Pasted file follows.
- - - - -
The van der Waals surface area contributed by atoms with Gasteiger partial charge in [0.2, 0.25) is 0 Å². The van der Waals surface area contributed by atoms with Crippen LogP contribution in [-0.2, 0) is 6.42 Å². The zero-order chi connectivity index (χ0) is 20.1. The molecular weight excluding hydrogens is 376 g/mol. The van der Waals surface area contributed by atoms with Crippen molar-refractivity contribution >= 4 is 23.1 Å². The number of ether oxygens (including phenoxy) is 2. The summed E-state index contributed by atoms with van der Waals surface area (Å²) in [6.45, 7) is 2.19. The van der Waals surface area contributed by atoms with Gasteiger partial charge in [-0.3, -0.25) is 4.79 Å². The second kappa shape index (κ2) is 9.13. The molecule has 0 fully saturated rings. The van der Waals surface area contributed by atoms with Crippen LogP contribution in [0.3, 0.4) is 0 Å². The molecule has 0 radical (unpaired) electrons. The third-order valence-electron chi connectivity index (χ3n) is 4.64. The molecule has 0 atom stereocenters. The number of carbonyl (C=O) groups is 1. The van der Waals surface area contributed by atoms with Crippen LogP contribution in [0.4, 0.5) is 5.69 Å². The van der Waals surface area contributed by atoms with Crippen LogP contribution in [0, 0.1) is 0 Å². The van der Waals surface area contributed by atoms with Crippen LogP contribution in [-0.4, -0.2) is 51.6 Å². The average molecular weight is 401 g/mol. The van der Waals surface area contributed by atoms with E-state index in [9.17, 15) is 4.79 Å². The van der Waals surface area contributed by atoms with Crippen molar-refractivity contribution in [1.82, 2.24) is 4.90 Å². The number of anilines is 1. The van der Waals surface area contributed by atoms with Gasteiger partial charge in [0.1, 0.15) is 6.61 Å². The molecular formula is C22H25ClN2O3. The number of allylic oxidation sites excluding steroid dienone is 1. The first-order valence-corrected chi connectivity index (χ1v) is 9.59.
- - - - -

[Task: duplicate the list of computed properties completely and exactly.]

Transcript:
The van der Waals surface area contributed by atoms with Gasteiger partial charge in [0.2, 0.25) is 0 Å². The van der Waals surface area contributed by atoms with Crippen LogP contribution in [-0.2, 0) is 6.42 Å². The zero-order chi connectivity index (χ0) is 20.1. The molecular weight excluding hydrogens is 376 g/mol. The van der Waals surface area contributed by atoms with Crippen molar-refractivity contribution >= 4 is 23.1 Å². The number of ether oxygens (including phenoxy) is 2. The summed E-state index contributed by atoms with van der Waals surface area (Å²) in [6.45, 7) is 2.19. The van der Waals surface area contributed by atoms with Gasteiger partial charge in [-0.3, -0.25) is 4.79 Å². The second kappa shape index (κ2) is 9.13. The molecule has 0 fully saturated rings. The van der Waals surface area contributed by atoms with Crippen LogP contribution in [0.3, 0.4) is 0 Å². The molecule has 0 radical (unpaired) electrons. The third-order valence-electron chi connectivity index (χ3n) is 4.64. The molecule has 0 atom stereocenters. The number of carbonyl (C=O) groups is 1. The van der Waals surface area contributed by atoms with Crippen LogP contribution in [0.4, 0.5) is 5.69 Å². The van der Waals surface area contributed by atoms with Crippen LogP contribution in [0, 0.1) is 0 Å². The van der Waals surface area contributed by atoms with Crippen LogP contribution in [-0.4, -0.2) is 51.6 Å². The average molecular weight is 401 g/mol. The van der Waals surface area contributed by atoms with E-state index in [9.17, 15) is 4.79 Å². The van der Waals surface area contributed by atoms with Crippen molar-refractivity contribution in [1.82, 2.24) is 4.90 Å². The number of anilines is 1. The van der Waals surface area contributed by atoms with Gasteiger partial charge in [0.1, 0.15) is 6.61 Å². The molecular formula is C22H25ClN2O3. The number of allylic oxidation sites excluding steroid dienone is 1. The first-order valence-corrected chi connectivity index (χ1v) is 9.59.